PHOTO: Rachel Tayse
January 18, 2016

Scythes are no longer the domain of Grim Reaper costumes. They are returning to favor as farm tools for small-scale farmers and homesteaders wanting to move away from gas-powered machines. Scythes can be used in any weather, require no fossil fuels, and can last a lifetime. They offer flexibility for orchardists looking to maintain weeds close to their trees, livestock owners wanting to mow under electric fences, and families with small meadows that require infrequent brush mowing—but they can be a big help on city plots, as well.

A scythe is a long, sharpened long blade attached to a long, bent, wooden handle, called a snath. According to the Scythe Association of Britain and Ireland, the scythe originated in Europe as a curved adaptation of a sickle-style machete. Due to the curvature of the snath, a scythe is useful for mowing grasses close to the ground and harvesting grains, such as rye, wheat and barley. It is predominantly found in countries that grow pasture for livestock and grains, including Europe, the Middle East, and America.


Finding a Scythe

Many people begin with a borrowed, gifted or thrifted scythe to practice the technique before investing in the precise scythe they desire. This is a great idea if you can find a scythe to use because scything isn’t for everyone and purchasing a new scythe will cost between $175 to $250.

Blade type and snath size are the two defining factors to consider when buying a scythe. Blades are generally categorized as either grass or brush. Long, thin blades cut grass easily and efficiently, while brush requires a stouter, thicker blade. Some companies offer a “ditch” blade that falls in between grass and brush blades in terms of heft and sturdiness. Blades are sold as either right- or left-handed.

Scythes can be sized to fit the user.
Rachel Tayse

“If no one is around to teach you, start with something stout and small (45cm) and focus on short strokes,” advises Andy Graybeal, who uses a scythe on his farm in Sugar Grove, Ohio. Shorter blades also have less surface to maintain, a process which is slow for many beginners.

Several variables exist for a scythe’s wooden handle. Best-quality snaths are made from hardwood, traditionally ash, carefully selected for light weight and sturdiness. A bent shape is most popular, providing a slight angle for optimal mowing. Shorter people may prefer a straight snath because it provides a more comfortable angle to the ground. If more than one person will be using the scythe, choose a snath of middle length with adjustable handles. Many manufacturers custom make a snath to your height, arm and leg length because a well-fitted scythe will make mowing more efficient and less straining on the body.


Using A Scythe

Rather than the straight lines of a machine mower, scythe users mow in a half-round pattern. With feet hip width apart, swing the blade in an arc, slicing through material like a knife through bread. Shuffle feet forward and continue the swinging circling motion, keeping the blade as close as possible to the ground surface. Learn to move from the hips and thighs to reduce upper-body fatigue.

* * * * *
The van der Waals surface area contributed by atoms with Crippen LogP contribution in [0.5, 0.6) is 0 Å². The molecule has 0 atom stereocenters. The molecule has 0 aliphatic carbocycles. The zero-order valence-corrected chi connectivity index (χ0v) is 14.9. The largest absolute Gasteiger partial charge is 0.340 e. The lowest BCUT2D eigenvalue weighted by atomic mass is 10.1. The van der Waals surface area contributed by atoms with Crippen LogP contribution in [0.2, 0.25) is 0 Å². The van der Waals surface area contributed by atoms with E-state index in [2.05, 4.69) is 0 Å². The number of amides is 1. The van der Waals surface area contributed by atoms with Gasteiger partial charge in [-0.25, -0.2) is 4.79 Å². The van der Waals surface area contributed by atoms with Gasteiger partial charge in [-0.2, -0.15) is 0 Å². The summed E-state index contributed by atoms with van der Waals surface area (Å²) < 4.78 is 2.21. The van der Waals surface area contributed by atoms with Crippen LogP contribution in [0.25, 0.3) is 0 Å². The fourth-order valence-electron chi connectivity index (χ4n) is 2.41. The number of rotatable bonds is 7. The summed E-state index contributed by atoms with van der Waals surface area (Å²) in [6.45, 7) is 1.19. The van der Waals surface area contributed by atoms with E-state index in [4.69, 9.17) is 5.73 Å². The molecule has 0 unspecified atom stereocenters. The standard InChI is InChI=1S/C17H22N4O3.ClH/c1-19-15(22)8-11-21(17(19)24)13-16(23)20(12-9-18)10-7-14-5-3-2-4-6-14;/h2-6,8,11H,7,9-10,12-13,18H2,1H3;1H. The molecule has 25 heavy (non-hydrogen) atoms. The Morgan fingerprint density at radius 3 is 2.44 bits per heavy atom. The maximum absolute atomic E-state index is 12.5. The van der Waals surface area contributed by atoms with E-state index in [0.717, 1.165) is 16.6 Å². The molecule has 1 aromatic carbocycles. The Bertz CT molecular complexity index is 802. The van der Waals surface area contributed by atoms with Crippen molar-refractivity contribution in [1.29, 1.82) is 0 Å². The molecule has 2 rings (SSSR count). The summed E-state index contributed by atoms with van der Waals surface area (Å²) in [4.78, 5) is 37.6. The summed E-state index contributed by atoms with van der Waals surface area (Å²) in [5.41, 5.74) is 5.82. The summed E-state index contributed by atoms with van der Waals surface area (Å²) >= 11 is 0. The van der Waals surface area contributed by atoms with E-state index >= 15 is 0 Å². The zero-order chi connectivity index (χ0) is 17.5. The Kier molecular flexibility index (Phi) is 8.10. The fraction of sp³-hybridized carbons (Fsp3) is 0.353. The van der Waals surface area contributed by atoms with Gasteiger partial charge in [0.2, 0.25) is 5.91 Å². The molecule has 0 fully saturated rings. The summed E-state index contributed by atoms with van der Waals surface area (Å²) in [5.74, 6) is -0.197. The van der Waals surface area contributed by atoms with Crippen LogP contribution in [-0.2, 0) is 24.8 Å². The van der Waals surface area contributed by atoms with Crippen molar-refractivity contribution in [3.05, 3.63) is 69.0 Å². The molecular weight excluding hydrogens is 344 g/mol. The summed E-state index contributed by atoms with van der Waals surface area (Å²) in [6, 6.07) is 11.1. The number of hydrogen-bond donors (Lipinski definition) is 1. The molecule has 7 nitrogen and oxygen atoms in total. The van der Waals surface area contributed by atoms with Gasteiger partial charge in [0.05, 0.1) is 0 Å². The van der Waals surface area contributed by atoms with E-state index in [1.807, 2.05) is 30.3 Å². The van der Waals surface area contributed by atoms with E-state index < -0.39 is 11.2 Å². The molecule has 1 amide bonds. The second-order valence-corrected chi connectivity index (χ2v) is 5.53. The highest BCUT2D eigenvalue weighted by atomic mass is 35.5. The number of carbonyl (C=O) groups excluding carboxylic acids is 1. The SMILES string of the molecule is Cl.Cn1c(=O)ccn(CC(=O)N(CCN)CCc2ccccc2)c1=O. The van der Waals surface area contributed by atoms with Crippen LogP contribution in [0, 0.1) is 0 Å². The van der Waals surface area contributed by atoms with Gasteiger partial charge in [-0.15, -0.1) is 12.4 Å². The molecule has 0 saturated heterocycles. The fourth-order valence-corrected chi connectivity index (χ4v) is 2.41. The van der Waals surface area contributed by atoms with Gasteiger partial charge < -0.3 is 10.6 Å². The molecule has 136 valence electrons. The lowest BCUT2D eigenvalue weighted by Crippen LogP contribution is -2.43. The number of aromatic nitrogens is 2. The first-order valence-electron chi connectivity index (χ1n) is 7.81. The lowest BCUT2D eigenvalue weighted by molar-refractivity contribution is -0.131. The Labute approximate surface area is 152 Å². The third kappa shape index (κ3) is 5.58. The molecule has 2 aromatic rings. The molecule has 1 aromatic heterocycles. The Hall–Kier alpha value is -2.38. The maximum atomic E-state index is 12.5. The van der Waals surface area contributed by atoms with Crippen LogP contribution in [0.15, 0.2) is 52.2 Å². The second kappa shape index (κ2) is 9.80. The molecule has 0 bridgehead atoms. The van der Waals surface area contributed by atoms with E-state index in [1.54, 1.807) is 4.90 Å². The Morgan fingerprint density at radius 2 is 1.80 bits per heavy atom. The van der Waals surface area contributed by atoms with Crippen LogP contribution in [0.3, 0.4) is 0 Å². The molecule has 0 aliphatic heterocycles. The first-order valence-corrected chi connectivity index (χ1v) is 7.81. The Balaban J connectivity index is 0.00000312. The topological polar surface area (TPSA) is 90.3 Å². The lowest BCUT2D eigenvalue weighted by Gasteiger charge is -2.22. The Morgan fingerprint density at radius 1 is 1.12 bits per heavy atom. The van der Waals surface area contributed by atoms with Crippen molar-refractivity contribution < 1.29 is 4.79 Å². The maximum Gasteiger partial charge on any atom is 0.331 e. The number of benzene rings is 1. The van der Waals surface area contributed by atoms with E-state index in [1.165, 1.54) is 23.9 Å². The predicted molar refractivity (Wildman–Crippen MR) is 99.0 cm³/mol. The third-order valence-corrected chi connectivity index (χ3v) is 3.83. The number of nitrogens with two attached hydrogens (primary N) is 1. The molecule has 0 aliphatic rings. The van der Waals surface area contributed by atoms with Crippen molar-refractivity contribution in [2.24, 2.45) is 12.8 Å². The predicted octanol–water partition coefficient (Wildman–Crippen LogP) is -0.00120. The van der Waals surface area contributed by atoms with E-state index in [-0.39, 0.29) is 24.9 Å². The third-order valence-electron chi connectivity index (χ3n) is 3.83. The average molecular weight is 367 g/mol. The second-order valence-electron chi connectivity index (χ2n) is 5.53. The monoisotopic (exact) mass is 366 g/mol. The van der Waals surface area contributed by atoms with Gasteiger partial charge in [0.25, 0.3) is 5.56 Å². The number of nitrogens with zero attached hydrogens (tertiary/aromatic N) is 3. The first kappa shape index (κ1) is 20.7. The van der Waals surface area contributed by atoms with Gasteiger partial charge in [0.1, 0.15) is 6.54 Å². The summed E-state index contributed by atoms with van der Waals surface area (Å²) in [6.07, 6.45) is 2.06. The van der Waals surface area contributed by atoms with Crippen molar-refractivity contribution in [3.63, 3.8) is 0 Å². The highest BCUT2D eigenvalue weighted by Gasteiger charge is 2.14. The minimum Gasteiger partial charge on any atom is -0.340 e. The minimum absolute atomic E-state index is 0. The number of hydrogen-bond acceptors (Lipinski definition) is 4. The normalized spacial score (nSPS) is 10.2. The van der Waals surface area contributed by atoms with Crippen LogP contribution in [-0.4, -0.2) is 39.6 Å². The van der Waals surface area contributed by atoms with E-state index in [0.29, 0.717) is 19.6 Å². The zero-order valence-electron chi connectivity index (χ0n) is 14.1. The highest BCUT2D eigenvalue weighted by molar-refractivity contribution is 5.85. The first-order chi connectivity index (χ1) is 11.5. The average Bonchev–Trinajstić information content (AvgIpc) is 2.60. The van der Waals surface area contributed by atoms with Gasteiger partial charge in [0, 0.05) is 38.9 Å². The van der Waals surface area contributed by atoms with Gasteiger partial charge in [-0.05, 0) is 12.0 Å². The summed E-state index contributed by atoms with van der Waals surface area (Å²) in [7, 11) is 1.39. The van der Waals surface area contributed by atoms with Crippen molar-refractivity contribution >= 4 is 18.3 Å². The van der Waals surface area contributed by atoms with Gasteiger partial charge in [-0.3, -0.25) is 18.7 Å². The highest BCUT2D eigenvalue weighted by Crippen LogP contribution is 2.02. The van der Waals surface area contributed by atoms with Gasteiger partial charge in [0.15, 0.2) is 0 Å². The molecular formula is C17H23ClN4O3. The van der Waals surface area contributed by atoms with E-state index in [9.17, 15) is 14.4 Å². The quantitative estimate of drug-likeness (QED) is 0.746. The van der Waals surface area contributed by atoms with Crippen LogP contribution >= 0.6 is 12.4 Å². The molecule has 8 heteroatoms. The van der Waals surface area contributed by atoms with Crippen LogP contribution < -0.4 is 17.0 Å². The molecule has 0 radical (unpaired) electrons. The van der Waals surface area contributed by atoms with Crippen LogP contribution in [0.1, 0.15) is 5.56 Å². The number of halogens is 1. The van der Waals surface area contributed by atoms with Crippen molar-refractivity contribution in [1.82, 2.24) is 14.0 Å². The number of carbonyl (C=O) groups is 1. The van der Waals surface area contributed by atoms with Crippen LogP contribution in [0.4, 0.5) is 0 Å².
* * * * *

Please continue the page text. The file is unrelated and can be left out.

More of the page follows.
The scythe blade will dull quickly, especially with woody brush. Carry a small whetstone to re-hone the edge by holding it at a slight angle to the blade and sliding across from edge to edge. Repeat this often during a mowing session, watching your fingers carefully as they are prone to be cut by the sharp blade during this process.

Practice caution when carrying and storing your scythe. If you take a work break, hang the tool from a tree branch or place it in a conspicuous place, so no one steps on the blade. Make or purchase an inexpensive canvas blade cover to further protect the blade and wandering fingers. Very few injuries occur when mowing with a scythe, but mishandling before and after can result in cuts.


Maintaining A Scythe

The most skilled element of scything is not the mowing but the peening. After long use, a scythe blade edge dulls beyond what a whetstone can hone. Peening is the technique to restore the blade’s sharpness by hammering the cutting edge so that it’s thin enough to cut effectively.

“For anyone new to scything, focus on hand-peening,” Graybeal says. “The strokes of the mower will come easy enough once you learn to peen well. Peen early and often.”

To peen a blade, you’ll need either a small anvil or hammering jig and a cross peen hammer. Mount the anvil or jig to a log block or bench vice, and hammer carefully to slightly lengthen and thin the blade, moving from the beard (the thick part of the blade near the snath) to the tip. Use delicacy to avoid cracking the blade edge, and rehone with a whetstone when you’re finished peening.

Some scythe manufacturers and experienced knife sharpeners offer peening services. While this might be a good option to restore an old or damaged blade, most scythe users choose to practice peening on their own so they’re never without a sharp scythe.

With a little practice, a scythe becomes an indispensable tool. A scythe will replace a lawn mower, weed whacker and brush hog in experienced hands with no noise, pollution or fossil fuel consumption. Join the scything revolution, and you’ll quickly see why this ancient tool is making a comeback.


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